Celebrate Restoration Role Models with the Preservation Awards

Preservation is possible!

The Nantucket Preservation Trust is still seeking nominations for the 2018 Preservation Awards. Celebrating the achievements of craftspeople, the stewardship of homeowners, and the thoughtfulness of building professionals is important to furthering the message that preservation is possible.

Though Nantucket is home to one of the largest collections of pre-Civil War era buildings in the country, the island’s rapid growth and development in the past three decades continues to threaten the architectural and historical integrity of these important structures.

Simply put: when they’re gone, they’re gone.

The Preservation Awards serve an important purpose for the Nantucket community and for the historic preservation community at large. Preservation is not only possible—it is rewarding, critical to the island’s economy, and it is happening around us. Send your nomination today!

Here’s a closer look at one of our prior award winners.

 

The John A. and Katherine S. Lodge Stewardship Award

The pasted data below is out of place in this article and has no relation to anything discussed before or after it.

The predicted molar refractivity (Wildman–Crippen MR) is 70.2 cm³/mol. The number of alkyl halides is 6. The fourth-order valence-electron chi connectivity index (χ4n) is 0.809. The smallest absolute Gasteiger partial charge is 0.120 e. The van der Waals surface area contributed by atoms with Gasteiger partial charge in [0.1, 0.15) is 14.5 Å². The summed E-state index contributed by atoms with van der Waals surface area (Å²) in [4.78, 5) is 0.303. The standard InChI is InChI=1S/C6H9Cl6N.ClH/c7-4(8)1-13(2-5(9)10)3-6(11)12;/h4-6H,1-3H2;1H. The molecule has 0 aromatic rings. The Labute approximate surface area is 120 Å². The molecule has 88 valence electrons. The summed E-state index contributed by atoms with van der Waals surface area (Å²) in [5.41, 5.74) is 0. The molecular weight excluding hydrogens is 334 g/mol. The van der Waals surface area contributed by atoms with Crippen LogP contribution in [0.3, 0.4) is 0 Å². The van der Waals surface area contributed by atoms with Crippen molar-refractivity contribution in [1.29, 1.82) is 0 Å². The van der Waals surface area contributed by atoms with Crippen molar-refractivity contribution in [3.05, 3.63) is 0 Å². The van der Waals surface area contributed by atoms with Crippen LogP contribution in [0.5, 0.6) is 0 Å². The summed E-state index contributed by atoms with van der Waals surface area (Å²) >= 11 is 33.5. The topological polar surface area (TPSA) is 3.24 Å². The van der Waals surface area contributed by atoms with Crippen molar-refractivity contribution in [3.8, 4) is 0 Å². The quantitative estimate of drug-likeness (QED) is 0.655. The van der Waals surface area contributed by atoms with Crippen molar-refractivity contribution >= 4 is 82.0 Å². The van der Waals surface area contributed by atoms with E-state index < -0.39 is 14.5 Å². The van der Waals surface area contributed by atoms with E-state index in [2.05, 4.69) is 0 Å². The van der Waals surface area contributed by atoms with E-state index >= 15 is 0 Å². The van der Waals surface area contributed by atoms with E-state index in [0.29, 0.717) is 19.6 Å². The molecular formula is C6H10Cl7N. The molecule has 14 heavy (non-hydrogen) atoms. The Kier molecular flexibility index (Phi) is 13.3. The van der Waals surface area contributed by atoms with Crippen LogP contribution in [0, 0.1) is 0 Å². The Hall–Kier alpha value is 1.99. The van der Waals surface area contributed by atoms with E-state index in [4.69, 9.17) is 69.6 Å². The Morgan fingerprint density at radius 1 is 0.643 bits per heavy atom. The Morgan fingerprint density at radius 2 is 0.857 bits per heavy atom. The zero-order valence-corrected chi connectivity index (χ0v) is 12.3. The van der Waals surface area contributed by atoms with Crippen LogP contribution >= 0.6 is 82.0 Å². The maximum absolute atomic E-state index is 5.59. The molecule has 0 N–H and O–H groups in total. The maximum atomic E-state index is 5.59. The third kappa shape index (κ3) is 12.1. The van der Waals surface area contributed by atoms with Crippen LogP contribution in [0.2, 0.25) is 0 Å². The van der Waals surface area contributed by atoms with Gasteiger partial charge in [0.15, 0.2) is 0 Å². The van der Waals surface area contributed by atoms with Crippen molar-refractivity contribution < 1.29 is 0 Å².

139 Main Street in February 2018

Richard Gardner II House, 139 Main Street, 2017 Award Winner

This house is believed to have been built by Richard Gardner II about 1690. The house passed out of the Gardner family in 1926, and the following year it was acquired by Gladys Wood (1886-1971), who recognized the significance of the old house and moved it from 141 Main Street about 500 feet east to its current location to complete its restoration.

Wood hired one of the leading preservationists of the day, Alfred F. Shurrocks (1870-1945) to assist her in the restoration of the Gardner house. Today, the Richard Gardner II house is one of the few surviving seventeenth-century Nantucket homes and remains in the hands of Wood descendants who, following family tradition, are fine stewards of this island landmark.

Historic American Buildings Survey of 139 Main Street. Library of Congress.